Montana Transgender Lawmaker Shot Down In Court Following Censure - It's 'A Win For The Rule Of Law'

Unsurprisingly, a judge ruled Tuesday against Montana legislator Zooey Zephyr’s (D) lawsuit that wished to return her to the House floor before the end of the legislative session. 

Zooey Zephyr, a transgender man who identifies as a woman, was previously censured from the legislative sessions after being disruptive during the debate of Senate Bill 199, which would ban transgender surgery and hormone blockers for minors, as previously reported by the DC Enquirer

Following the censure, Zephyr got with his lawyers and issued a formal complaint asking the courts to reinstate Zephyr to the chamber floor immediately, as opposed to the end of the legislative sessions on May 5th, as reported by the DC Enquirer

In the formal complaint, Zephyr argued that his rights and the rights of his constituents had been violated by the censure, specifically citing the upcoming budget bill that would be discussed on the floor. It’s important to note that Zephyr was not blocked from voting, but simply from discussion during his censure. 

Judge Mike Menahan, who previously served in the Montana House as a Democrat, put out a five-page order late Tuesday stating that he did not have the authority to intervene in the legislative dispute. 
https://rumble.com/v2lpipw-trans-activists-storm-texas-capitol.html?mref=p4s04&mc=9o3tl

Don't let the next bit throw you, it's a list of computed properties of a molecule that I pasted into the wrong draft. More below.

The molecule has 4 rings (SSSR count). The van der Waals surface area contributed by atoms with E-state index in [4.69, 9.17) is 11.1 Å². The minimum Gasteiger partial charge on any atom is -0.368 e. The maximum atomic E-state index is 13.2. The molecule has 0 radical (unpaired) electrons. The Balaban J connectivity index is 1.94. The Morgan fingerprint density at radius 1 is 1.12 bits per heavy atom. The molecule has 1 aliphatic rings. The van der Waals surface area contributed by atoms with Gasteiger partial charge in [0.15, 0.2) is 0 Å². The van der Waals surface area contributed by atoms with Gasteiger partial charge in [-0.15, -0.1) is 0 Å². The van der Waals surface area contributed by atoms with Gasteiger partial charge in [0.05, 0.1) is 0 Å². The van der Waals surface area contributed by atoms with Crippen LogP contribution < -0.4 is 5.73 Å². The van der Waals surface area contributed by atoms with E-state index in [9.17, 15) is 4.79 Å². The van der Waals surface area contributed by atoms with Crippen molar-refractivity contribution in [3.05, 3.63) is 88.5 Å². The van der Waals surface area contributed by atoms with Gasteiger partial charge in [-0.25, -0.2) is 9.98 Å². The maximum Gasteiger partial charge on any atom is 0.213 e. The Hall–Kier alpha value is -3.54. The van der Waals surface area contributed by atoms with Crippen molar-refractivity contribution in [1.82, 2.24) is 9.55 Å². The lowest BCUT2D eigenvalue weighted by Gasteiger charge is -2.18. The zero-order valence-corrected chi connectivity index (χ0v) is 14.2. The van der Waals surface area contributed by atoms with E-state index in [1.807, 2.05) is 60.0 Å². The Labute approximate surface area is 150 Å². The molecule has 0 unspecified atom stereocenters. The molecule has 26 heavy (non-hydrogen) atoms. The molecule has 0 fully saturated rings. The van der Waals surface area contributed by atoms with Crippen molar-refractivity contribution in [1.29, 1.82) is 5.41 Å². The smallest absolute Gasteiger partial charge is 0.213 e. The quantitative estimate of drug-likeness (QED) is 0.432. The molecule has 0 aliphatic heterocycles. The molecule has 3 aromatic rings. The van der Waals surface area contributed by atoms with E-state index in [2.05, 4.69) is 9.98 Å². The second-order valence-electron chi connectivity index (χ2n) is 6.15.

Considering the censure was voted on by the House, regardless of which party has control of it, it does not fall within the jurisdiction of the courts. This was reflected in Menahan's opinion. 

If Menahan were to overrule the legislative body’s decision to censure Zephyr, it would be far more unconstitutional than the original act of censuring the lawmaker. Zephyr’s attempts to plead to the courts for reinstatement can only be characterized as desperate and mindless. Regardless of the perceived reason behind the censure, the courts have no place within Montana’s legislative body.  

Zephyr claims that Menahan’s decision was “entirely wrong”, according to the New York Post. Zephyr's attorney, Alex Rate, said that they were considering an appeal.

Attorney General of Montana, Austin Knudsen (R), previously cautioned lawyers against any intervention from the courts, citing a violation of the separation of powers. Knudsen stated through a spokesperson, saying, “Today’s decision is a win for the rule of law and the separation of powers enshrined in our Constitution.”

The issue with Zephyr only goes to show that the Constitution is the ultimate rule of law in the land, and no matter how you try to go around it, it will always be waiting to prevent any breach of conduct to it. 
Sign in to comment

Comments

xpkLoRel

555

Powered by StructureCMS™ Comments

Get Updated

© 2023 DC Enquirer, Privacy Policy